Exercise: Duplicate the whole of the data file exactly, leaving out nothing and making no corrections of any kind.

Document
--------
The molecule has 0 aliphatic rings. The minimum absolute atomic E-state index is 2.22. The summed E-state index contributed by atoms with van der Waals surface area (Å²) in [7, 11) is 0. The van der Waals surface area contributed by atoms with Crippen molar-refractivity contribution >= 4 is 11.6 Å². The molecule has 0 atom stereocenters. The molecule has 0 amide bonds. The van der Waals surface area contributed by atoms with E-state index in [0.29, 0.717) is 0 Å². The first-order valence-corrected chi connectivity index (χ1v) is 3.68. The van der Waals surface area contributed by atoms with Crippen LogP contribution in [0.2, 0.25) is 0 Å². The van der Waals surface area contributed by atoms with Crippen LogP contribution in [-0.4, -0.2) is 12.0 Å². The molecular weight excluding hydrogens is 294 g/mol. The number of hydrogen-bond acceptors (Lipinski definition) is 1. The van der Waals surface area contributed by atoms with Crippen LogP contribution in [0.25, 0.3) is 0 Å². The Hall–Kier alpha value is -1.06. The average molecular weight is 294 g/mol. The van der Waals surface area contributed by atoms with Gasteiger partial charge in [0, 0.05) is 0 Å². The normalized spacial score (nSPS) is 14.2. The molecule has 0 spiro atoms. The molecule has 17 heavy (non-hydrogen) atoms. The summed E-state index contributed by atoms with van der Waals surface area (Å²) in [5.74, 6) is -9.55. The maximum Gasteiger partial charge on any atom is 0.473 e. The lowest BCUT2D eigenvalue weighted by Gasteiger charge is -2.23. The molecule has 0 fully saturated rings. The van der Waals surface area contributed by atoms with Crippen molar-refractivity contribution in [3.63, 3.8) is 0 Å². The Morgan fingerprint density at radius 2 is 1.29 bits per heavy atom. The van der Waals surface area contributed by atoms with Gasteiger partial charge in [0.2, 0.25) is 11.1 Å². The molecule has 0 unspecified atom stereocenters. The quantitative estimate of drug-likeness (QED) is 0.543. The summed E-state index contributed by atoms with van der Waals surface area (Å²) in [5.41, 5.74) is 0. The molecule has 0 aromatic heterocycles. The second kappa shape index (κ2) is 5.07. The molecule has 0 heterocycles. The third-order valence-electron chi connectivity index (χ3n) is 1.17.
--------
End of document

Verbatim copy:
The molecule has 0 aliphatic rings. The minimum absolute atomic E-state index is 2.22. The summed E-state index contributed by atoms with van der Waals surface area (Å²) in [7, 11) is 0. The van der Waals surface area contributed by atoms with Crippen molar-refractivity contribution >= 4 is 11.6 Å². The molecule has 0 atom stereocenters. The molecule has 0 amide bonds. The van der Waals surface area contributed by atoms with E-state index in [0.29, 0.717) is 0 Å². The first-order valence-corrected chi connectivity index (χ1v) is 3.68. The van der Waals surface area contributed by atoms with Crippen LogP contribution in [0.2, 0.25) is 0 Å². The van der Waals surface area contributed by atoms with Crippen LogP contribution in [-0.4, -0.2) is 12.0 Å². The molecular weight excluding hydrogens is 294 g/mol. The number of hydrogen-bond acceptors (Lipinski definition) is 1. The van der Waals surface area contributed by atoms with Crippen LogP contribution in [0.25, 0.3) is 0 Å². The Hall–Kier alpha value is -1.06. The average molecular weight is 294 g/mol. The van der Waals surface area contributed by atoms with Gasteiger partial charge in [0, 0.05) is 0 Å². The normalized spacial score (nSPS) is 14.2. The molecule has 0 spiro atoms. The molecule has 17 heavy (non-hydrogen) atoms. The summed E-state index contributed by atoms with van der Waals surface area (Å²) in [5.74, 6) is -9.55. The maximum Gasteiger partial charge on any atom is 0.473 e. The lowest BCUT2D eigenvalue weighted by Gasteiger charge is -2.23. The molecule has 0 fully saturated rings. The van der Waals surface area contributed by atoms with Crippen molar-refractivity contribution in [3.63, 3.8) is 0 Å². The Morgan fingerprint density at radius 2 is 1.29 bits per heavy atom. The van der Waals surface area contributed by atoms with Gasteiger partial charge in [0.2, 0.25) is 11.1 Å². The molecule has 0 unspecified atom stereocenters. The quantitative estimate of drug-likeness (QED) is 0.543. The summed E-state index contributed by atoms with van der Waals surface area (Å²) in [5.41, 5.74) is 0. The molecule has 0 aromatic heterocycles. The second kappa shape index (κ2) is 5.07. The molecule has 0 heterocycles. The third-order valence-electron chi connectivity index (χ3n) is 1.17.